I would position this violet fragrance somewhere between the rich and buttery Norma Kamali Violette and the sweet, woody and no less buttery Bois de Violette by Lutens. It is elegant and classic but not too prim and propper and as such is very versatile: wear it with a sheath dress or with a turtleneck sweater. It does indeed evoke the "unique elan" of Jacqueline Kennedy and fits the overall spirit of the Creed collection very well (it also seems to me that a stately violet offering was overdue from this line). Like Malle, I think that Love in Black will be one of the smartest releases this fall and might very well become the one and only Creed scent in my current perfume wardrobe.

Love in Black will be available in September in Neiman Marcus, Bergdorf Goodman and Saks 5th Ave, $130.00 for 1oz, $230.00 for 2.5oz and $350.00 for 8.4oz. More information can be found at

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Tuesday, August 19, 2008

Perfume Review: Agarscents Bazaar Al Manara

It is my pleasure to feature today a review written by a dear friend of mine and a fellow perfume lover and oud connossieur, Marian Williams.

We have all fantasized about “the ideal perfume”. Who hasn't scoured department store counters, internet retailers, auction houses, elegant and exclusive fragrance boutiques and Grandma's basement hoping to find the scent that perfectly reflects who we are?

My search ultimately led me to Agarscents Bazaar, an online retailer that specializes in Arabian musks, oils and perfumes. Sharif LaRache has created a line of Arabian Oils that are as mesmerizing as they are exotic, ranging in price from $25.00 - $900.00. “Al Manara” is a blend he created for me- the fragrance that brought me to the end of my search.

AL Manara

What does it mean to embody all things- when the yin and yang fuse, when heaven and earth are inseparable, when liquid flight soars us to darkest depths? Who made this rose- gazelle? swift panther? Now, a child, I rock in your cradle and daze into light. Falling back. Back to primal forests, to the day when earth ruptured and life joyed out. I want to gulp you in- devour your lush plushness, my blood aboil with molten gold. You are my skin when I was new- translucent, then, and fragilely sheer. You are the breath of my first kiss, the gasp of my last ascending breath. You are my grown heart. Come- rub my head. Entwine your petals in my limpid curls, yank me from my torpor so I may better see the light. I know you- the me I will be upon awakening.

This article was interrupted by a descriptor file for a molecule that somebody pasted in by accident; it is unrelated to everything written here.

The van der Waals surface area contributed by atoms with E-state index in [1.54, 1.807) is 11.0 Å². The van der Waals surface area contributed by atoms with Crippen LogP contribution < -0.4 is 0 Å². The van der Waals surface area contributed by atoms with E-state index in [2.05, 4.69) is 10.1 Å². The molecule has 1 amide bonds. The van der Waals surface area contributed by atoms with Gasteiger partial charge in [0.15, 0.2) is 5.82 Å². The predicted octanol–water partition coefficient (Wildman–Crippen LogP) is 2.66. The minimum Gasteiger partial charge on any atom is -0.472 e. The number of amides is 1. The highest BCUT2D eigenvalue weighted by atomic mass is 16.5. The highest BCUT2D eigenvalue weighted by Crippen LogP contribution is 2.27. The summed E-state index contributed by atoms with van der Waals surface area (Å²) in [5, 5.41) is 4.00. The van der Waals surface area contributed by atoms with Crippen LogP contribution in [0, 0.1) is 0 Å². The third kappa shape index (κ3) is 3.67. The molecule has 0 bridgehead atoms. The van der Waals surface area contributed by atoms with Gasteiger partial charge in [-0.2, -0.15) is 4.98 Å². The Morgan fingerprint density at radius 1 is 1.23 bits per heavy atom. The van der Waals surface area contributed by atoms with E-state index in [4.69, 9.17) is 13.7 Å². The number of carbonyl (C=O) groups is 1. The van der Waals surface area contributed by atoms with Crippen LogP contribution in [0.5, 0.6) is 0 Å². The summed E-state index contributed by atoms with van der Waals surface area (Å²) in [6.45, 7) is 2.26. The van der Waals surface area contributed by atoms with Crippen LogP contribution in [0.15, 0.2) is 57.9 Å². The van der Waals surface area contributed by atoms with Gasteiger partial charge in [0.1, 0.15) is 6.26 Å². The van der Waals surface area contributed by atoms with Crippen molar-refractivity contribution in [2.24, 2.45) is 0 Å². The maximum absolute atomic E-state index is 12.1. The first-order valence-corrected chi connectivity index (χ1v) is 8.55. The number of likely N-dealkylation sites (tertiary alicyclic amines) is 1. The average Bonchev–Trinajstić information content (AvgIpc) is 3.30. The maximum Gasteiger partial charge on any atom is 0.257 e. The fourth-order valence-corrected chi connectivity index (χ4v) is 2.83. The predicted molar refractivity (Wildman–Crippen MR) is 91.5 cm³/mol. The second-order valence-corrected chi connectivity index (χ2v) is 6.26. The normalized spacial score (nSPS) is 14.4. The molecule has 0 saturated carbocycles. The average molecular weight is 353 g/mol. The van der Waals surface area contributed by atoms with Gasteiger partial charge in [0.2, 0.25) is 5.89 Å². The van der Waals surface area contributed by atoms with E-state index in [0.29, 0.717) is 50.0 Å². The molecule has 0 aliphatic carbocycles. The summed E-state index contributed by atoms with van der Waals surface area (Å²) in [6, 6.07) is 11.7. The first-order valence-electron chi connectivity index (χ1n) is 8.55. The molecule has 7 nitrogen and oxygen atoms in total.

Notes: Orris, Rose Isphahan, Labdanum, Amber, Myrrh, Yellow Plum, Sandalwood Spicatum, Bulgarian Rose, Musk

Mr. LaRache is about to release a new line of fragrances, including some that are more tailored to the Western market.

Image (cover of Coelho's Zahir) source, Harper Collins.

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Monday, August 18, 2008

Perfume Review: Aftelier Cognac

Cognac to me is the most comforting drink. It has a pleasantly numbing effect, it relaxes and soothes my invariably stressed mind like no other drink, prescriptive or non-prescriptive, does. Drinking from a pear-shaped snifter is akin to imbibing in the waters of Lethe, the river of forgetfulness. A perfume inspired by the eau-de-vie should therefore be a comfort scent extraordinaire, and in talented hands of Mandy Aftel it really is.

A cognac lover whose knowledge on the subject is much superior to mine, when asked if the way Aftelier creation smells can be compared to any actual cognac, thought that if the perfume was a drink it would have been the closest to Martell Creation. Having had a (very expensive) pleasure of tasting the said cognac, I understand the comparison made by the tres sophisticated friend of mine. The notes of ginger and candied orange zest that hit the palate on the first sniff (and the first taste) are utterly delicious. The ginger spikes up the silky aroma, and its zestiness is perfectly balanced by the nutty, oily accord that makes me think of very old wooden casks and mild curry. The effect is incredibly attractive, a complex, mellow, rich aroma that is warming and refreshing at the same time, a blend that is simultaneously sensual and tranquil.

Aftelier Cognac is available at and Henri Bendel, $150.00 for 7ml. Martell Creation can be found at various wine merchants for around $300 for 750ml.